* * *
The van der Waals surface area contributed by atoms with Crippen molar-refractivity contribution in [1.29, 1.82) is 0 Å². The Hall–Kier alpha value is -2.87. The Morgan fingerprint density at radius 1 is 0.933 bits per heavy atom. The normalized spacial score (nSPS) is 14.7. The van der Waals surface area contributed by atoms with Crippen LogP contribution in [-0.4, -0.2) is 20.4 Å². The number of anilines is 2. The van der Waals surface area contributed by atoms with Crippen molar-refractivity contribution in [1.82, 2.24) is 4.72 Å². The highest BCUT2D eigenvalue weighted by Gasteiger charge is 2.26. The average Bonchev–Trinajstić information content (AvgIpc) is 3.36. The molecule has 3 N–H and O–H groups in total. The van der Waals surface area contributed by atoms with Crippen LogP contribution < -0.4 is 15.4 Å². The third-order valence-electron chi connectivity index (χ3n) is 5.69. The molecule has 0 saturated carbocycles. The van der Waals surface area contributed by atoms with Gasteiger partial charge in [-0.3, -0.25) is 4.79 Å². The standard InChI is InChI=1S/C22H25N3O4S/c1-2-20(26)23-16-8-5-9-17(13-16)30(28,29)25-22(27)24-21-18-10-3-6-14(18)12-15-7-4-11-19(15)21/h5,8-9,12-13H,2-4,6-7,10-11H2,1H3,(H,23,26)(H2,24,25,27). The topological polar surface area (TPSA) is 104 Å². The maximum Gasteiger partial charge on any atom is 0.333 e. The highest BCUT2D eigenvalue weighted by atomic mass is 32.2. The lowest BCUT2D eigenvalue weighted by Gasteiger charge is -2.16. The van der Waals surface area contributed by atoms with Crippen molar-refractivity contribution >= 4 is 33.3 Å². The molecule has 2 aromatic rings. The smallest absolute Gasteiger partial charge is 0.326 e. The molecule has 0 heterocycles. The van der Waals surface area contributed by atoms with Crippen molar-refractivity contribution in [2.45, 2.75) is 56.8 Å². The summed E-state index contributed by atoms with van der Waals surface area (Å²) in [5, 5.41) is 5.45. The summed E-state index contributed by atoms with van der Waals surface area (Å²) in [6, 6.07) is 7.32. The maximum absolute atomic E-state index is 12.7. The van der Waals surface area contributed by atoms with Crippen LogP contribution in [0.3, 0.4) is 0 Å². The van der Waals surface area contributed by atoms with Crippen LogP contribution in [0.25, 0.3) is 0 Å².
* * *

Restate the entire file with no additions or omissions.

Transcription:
The van der Waals surface area contributed by atoms with Crippen molar-refractivity contribution in [1.29, 1.82) is 0 Å². The Hall–Kier alpha value is -2.87. The Morgan fingerprint density at radius 1 is 0.933 bits per heavy atom. The normalized spacial score (nSPS) is 14.7. The van der Waals surface area contributed by atoms with Crippen LogP contribution in [-0.4, -0.2) is 20.4 Å². The number of anilines is 2. The van der Waals surface area contributed by atoms with Crippen molar-refractivity contribution in [1.82, 2.24) is 4.72 Å². The highest BCUT2D eigenvalue weighted by Gasteiger charge is 2.26. The average Bonchev–Trinajstić information content (AvgIpc) is 3.36. The molecule has 3 N–H and O–H groups in total. The van der Waals surface area contributed by atoms with Crippen LogP contribution < -0.4 is 15.4 Å². The third-order valence-electron chi connectivity index (χ3n) is 5.69. The molecule has 0 saturated carbocycles. The van der Waals surface area contributed by atoms with Gasteiger partial charge in [-0.3, -0.25) is 4.79 Å². The standard InChI is InChI=1S/C22H25N3O4S/c1-2-20(26)23-16-8-5-9-17(13-16)30(28,29)25-22(27)24-21-18-10-3-6-14(18)12-15-7-4-11-19(15)21/h5,8-9,12-13H,2-4,6-7,10-11H2,1H3,(H,23,26)(H2,24,25,27). The topological polar surface area (TPSA) is 104 Å². The maximum Gasteiger partial charge on any atom is 0.333 e. The highest BCUT2D eigenvalue weighted by atomic mass is 32.2. The lowest BCUT2D eigenvalue weighted by Gasteiger charge is -2.16. The van der Waals surface area contributed by atoms with Crippen molar-refractivity contribution >= 4 is 33.3 Å². The molecule has 2 aromatic rings. The smallest absolute Gasteiger partial charge is 0.326 e. The molecule has 0 heterocycles. The van der Waals surface area contributed by atoms with Crippen molar-refractivity contribution in [2.45, 2.75) is 56.8 Å². The summed E-state index contributed by atoms with van der Waals surface area (Å²) in [5, 5.41) is 5.45. The summed E-state index contributed by atoms with van der Waals surface area (Å²) in [6, 6.07) is 7.32. The maximum absolute atomic E-state index is 12.7. The van der Waals surface area contributed by atoms with Crippen LogP contribution in [0.3, 0.4) is 0 Å². The van der Waals surface area contributed by atoms with Crippen LogP contribution in [0.25, 0.3) is 0 Å².